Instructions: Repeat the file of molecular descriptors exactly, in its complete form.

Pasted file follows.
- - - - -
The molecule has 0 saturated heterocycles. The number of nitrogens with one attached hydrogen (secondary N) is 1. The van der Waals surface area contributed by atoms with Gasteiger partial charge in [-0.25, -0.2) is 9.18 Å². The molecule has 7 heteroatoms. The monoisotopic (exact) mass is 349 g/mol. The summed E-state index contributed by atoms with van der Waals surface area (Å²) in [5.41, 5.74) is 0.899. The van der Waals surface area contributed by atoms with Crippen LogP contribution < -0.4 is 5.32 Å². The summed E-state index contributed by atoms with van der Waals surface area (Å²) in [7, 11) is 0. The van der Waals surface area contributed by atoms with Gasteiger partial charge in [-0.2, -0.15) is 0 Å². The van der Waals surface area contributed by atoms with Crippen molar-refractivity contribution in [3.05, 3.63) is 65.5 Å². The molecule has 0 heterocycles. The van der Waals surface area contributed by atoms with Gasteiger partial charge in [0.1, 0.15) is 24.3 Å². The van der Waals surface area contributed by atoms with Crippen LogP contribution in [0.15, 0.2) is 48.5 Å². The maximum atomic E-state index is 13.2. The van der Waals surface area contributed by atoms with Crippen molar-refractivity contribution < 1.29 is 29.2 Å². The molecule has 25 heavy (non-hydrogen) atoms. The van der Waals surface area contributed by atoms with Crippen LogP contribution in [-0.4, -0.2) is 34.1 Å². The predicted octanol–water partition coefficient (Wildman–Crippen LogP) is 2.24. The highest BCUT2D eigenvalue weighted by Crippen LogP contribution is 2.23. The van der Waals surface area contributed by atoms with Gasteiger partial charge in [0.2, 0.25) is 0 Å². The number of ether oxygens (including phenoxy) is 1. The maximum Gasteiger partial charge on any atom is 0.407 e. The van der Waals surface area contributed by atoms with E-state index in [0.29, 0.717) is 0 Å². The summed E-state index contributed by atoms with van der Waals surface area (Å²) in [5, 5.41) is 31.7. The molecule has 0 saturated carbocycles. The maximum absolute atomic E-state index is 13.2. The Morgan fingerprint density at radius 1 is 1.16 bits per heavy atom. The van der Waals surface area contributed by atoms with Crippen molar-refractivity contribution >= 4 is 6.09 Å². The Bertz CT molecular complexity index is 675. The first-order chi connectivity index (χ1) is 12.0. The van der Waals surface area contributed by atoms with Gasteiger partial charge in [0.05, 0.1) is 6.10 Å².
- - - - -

The molecule has 0 saturated heterocycles. The number of nitrogens with one attached hydrogen (secondary N) is 1. The van der Waals surface area contributed by atoms with Gasteiger partial charge in [-0.25, -0.2) is 9.18 Å². The molecule has 7 heteroatoms. The monoisotopic (exact) mass is 349 g/mol. The summed E-state index contributed by atoms with van der Waals surface area (Å²) in [5.41, 5.74) is 0.899. The van der Waals surface area contributed by atoms with Crippen LogP contribution < -0.4 is 5.32 Å². The summed E-state index contributed by atoms with van der Waals surface area (Å²) in [7, 11) is 0. The van der Waals surface area contributed by atoms with Gasteiger partial charge in [-0.2, -0.15) is 0 Å². The van der Waals surface area contributed by atoms with Crippen molar-refractivity contribution in [3.05, 3.63) is 65.5 Å². The molecule has 0 heterocycles. The van der Waals surface area contributed by atoms with Gasteiger partial charge in [0.1, 0.15) is 24.3 Å². The van der Waals surface area contributed by atoms with Crippen LogP contribution in [0.15, 0.2) is 48.5 Å². The maximum atomic E-state index is 13.2. The van der Waals surface area contributed by atoms with Crippen molar-refractivity contribution < 1.29 is 29.2 Å². The molecule has 25 heavy (non-hydrogen) atoms. The van der Waals surface area contributed by atoms with Crippen LogP contribution in [-0.4, -0.2) is 34.1 Å². The predicted octanol–water partition coefficient (Wildman–Crippen LogP) is 2.24. The highest BCUT2D eigenvalue weighted by Crippen LogP contribution is 2.23. The van der Waals surface area contributed by atoms with Gasteiger partial charge in [0.2, 0.25) is 0 Å². The number of ether oxygens (including phenoxy) is 1. The maximum Gasteiger partial charge on any atom is 0.407 e. The van der Waals surface area contributed by atoms with E-state index in [0.29, 0.717) is 0 Å². The summed E-state index contributed by atoms with van der Waals surface area (Å²) in [5, 5.41) is 31.7. The molecule has 0 saturated carbocycles. The maximum absolute atomic E-state index is 13.2. The Morgan fingerprint density at radius 1 is 1.16 bits per heavy atom. The van der Waals surface area contributed by atoms with Crippen molar-refractivity contribution >= 4 is 6.09 Å². The Bertz CT molecular complexity index is 675. The first-order chi connectivity index (χ1) is 12.0. The van der Waals surface area contributed by atoms with Gasteiger partial charge in [0.05, 0.1) is 6.10 Å².